And tonight we are sitting down and writing up a contract after hammering out details that are fair to all concerned so there will be no confusion. :)

<3 Thank you!
... - canuckpagali - Jun. 13th, 2013 01:12 am (UTC) - Expand
Jun. 12th, 2013 11:03 pm (UTC)
If it's getting in the way of planned practice time, that's a problem, but otherwise meh.
Jun. 13th, 2013 01:07 am (UTC)
I should note that we always treated cars as semi-communal property, so my opinion may be very invalid.
Jun. 12th, 2013 11:27 pm (UTC)
I think Child C deserves another present for taking this issue with grace.
Jun. 12th, 2013 11:29 pm (UTC)
(Child C is such a good kid, I swear. I seriously lucked out with that one.)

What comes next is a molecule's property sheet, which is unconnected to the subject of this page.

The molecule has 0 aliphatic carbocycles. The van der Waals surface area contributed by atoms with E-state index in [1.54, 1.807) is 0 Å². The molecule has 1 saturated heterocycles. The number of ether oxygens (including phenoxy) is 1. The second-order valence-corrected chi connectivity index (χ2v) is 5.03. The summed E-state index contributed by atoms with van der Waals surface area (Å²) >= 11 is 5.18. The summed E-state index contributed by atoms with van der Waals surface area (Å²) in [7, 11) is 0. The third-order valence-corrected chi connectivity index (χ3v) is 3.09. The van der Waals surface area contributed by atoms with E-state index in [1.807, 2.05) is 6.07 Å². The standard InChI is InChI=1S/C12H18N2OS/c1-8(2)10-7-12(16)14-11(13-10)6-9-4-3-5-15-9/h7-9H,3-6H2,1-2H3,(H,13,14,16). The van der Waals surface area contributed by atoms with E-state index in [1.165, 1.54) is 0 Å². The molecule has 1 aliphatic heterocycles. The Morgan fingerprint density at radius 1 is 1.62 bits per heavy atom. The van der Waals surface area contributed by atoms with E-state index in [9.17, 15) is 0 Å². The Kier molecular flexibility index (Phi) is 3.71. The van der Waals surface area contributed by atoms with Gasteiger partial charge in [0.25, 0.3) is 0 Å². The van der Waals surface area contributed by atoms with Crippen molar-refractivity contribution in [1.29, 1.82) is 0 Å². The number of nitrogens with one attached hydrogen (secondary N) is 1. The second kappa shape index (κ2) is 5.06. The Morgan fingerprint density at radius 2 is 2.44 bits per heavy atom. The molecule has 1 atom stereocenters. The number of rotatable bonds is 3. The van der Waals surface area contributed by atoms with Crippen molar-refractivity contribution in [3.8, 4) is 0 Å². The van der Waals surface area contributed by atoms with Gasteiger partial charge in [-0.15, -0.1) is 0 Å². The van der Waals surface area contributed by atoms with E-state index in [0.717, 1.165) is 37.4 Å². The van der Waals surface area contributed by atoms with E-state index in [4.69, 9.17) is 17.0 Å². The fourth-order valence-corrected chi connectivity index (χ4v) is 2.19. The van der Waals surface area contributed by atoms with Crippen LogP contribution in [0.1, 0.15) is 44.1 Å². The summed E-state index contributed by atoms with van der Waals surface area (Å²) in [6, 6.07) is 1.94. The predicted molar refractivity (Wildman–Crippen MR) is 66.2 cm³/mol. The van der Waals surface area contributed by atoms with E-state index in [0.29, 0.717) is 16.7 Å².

Jun. 12th, 2013 11:40 pm (UTC)
Maybe when Parent A goes to run errands Child C can tag along and be the designated driver? That way Child C is getting the practice they want and Parent A is getting stuff done.
Jun. 12th, 2013 11:42 pm (UTC)
Ha, Parent B has been doing that very thing! Parent A is taking the car to work, to golf, to run errands...
Jun. 13th, 2013 01:34 am (UTC)
where is the option for SEND THE BABBYS TO THE WORKHOUSE


Jun. 13th, 2013 01:40 am (UTC)

If they want to eat, they fucking do.
Jun. 13th, 2013 04:04 am (UTC)
Stoney, I think you are one of those people who are absolutely incapable of being unfair, even when your loyalties are SO apparently divided. <3 I do hope for your sake that your Family X members are able to move to more generally acceptable and mutually sympathetic positions on this subject. And bring on the fancy sandwiches! (And sometime, you must divulge the Poll numbering system - over 1 million 900 thousand polls? I am exhausted just thinking about it.)